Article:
See also


  1. ^ Konstam, 2002 (1), p.15
  2. ^ Preston, 1979, p. 24
  3. ^ Konstam, 2001, pp. 5-9
  4. ^ Konstam (1), 2002, p.16
  5. ^ Scharf, 1894, p. 673
  6. ^ Konstam, 2002 (1), p. 14
  7. ^ Melton, 1968, pp. 27-28
  8. ^ Konstam, 2001, p. 3
  9. ^ Konstam, 2001, pp. 11-12
  10. ^ Melton, 1968, pp. 155-161
  11. ^ Preston, 1979, pp. 20-39
  12. ^ Hill, 2002, pp. 28-71
  13. ^ Preston, 1979, pp. 43-45


  • Baxter, James Phinney, 3rd (1968). The Introduction of the Ironclad Warship (reprint of the 1933 ed.). Hamden, Connecticut: Archon Books. pp. 398. OCLC 695838727., Book
  • Davis, William C. (1975). Duel Between the First Ironclads (Book club ed.). Garden City, New York: Doubleday. p. 201. OCLC 1551282., Book
  • Hill, Richard (2002). War at Sea in the Ironclad Age (paperback version of the 2000 first, hardback ed.). London, UK: Cassell. p. 240. ISBN 0304362670.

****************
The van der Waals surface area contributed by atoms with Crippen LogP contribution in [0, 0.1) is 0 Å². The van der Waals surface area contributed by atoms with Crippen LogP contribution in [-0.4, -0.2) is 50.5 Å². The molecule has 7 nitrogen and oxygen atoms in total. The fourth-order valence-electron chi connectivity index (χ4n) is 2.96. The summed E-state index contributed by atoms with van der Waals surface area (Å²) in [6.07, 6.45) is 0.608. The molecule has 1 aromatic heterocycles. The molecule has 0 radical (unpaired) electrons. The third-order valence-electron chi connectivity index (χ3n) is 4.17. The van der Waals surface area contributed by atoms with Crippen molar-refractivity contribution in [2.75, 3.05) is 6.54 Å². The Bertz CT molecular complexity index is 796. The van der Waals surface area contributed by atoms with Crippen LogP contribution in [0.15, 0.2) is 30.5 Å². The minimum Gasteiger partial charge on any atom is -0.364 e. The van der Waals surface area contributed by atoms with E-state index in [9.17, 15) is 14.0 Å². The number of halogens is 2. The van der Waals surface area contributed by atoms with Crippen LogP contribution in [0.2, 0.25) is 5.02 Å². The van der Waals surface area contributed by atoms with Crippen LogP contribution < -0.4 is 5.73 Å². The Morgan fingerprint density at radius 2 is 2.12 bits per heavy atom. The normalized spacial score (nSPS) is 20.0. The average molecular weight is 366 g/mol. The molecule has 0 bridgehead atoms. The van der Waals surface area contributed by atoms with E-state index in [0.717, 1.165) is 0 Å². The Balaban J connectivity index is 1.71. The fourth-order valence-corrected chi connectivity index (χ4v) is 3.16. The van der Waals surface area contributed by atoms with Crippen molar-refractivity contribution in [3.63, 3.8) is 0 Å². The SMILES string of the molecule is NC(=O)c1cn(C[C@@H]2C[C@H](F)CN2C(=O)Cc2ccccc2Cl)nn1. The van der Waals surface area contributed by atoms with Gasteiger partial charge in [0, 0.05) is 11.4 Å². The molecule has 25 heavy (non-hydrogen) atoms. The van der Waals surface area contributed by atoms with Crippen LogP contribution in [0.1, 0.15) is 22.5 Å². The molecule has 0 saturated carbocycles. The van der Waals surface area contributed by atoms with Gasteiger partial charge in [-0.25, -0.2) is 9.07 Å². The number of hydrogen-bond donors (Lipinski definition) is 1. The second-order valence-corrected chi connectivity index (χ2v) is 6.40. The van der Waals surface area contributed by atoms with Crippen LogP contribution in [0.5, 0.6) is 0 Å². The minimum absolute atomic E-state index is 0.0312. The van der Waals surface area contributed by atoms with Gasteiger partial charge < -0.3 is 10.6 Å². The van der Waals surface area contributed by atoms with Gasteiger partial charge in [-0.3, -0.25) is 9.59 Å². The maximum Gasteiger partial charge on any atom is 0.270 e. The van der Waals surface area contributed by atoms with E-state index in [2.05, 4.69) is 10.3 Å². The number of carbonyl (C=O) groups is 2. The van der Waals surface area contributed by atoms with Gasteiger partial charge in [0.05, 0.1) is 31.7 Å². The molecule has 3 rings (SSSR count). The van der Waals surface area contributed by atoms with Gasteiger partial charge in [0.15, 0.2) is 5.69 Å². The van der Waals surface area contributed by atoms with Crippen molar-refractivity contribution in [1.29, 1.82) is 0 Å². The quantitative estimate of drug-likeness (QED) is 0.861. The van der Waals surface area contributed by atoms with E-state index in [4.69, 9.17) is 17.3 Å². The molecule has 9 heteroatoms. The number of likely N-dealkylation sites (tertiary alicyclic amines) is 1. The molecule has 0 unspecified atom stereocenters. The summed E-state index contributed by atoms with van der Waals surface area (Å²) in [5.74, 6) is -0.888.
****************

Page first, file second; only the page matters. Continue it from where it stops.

• Konstam, Angus (2001). Confederate Ironclad 1861-65. Osprey Publishing. p. 48. ISBN 9781841763071.
  • Konstam (1), Angus (2002). Hampton Roads 1862: First Clash of the Ironclads. Osprey Publishing. p. 48. ISBN 9781841764108., Book
  • Konstam (2), Angus (2002). Union River Ironclad 1861-65. Osprey Publishing. p. 48. ISBN 9781841764443.
  • Melton, Maurice (1968). The Confederate Ironclads. South Brunswick, New Jersey: Thomas Yoseloff Ltd. p. 319. OCLC 559832629.
  • Preston, Anthony (1979). Sea Power: A Modern Illustrated Military History. New York City, New York: Exeter Books. p. 392. ISBN 0896730115.
  • Scharf, John Thomas (1894). History of the Confederate States navy from its organization to the surrender of its last vessel. Joseph McDonough, Albany, N.Y.. p. 824. ISBN 1-58544-152-X.E'Book OpenLibrary, E'Book

  This article uses material from the Wikipedia page available here. It is released under the Creative Commons Attribution-Share-Alike License 3.0.